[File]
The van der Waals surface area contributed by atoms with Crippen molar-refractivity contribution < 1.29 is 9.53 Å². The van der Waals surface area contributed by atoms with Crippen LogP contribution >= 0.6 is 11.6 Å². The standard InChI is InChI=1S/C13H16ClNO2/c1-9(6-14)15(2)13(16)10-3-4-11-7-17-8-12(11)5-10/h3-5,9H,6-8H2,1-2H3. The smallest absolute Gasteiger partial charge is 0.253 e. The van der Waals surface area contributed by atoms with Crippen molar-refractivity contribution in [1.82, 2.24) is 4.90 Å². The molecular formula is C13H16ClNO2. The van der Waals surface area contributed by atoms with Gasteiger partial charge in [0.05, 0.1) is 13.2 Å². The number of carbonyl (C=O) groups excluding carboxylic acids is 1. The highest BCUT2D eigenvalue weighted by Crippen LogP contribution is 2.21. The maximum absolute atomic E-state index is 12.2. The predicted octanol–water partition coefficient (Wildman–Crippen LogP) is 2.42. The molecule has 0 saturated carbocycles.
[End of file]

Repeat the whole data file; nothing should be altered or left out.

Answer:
The van der Waals surface area contributed by atoms with Crippen molar-refractivity contribution < 1.29 is 9.53 Å². The van der Waals surface area contributed by atoms with Crippen LogP contribution >= 0.6 is 11.6 Å². The standard InChI is InChI=1S/C13H16ClNO2/c1-9(6-14)15(2)13(16)10-3-4-11-7-17-8-12(11)5-10/h3-5,9H,6-8H2,1-2H3. The smallest absolute Gasteiger partial charge is 0.253 e. The van der Waals surface area contributed by atoms with Crippen molar-refractivity contribution in [1.82, 2.24) is 4.90 Å². The molecular formula is C13H16ClNO2. The van der Waals surface area contributed by atoms with Gasteiger partial charge in [0.05, 0.1) is 13.2 Å². The number of carbonyl (C=O) groups excluding carboxylic acids is 1. The highest BCUT2D eigenvalue weighted by Crippen LogP contribution is 2.21. The maximum absolute atomic E-state index is 12.2. The predicted octanol–water partition coefficient (Wildman–Crippen LogP) is 2.42. The molecule has 0 saturated carbocycles.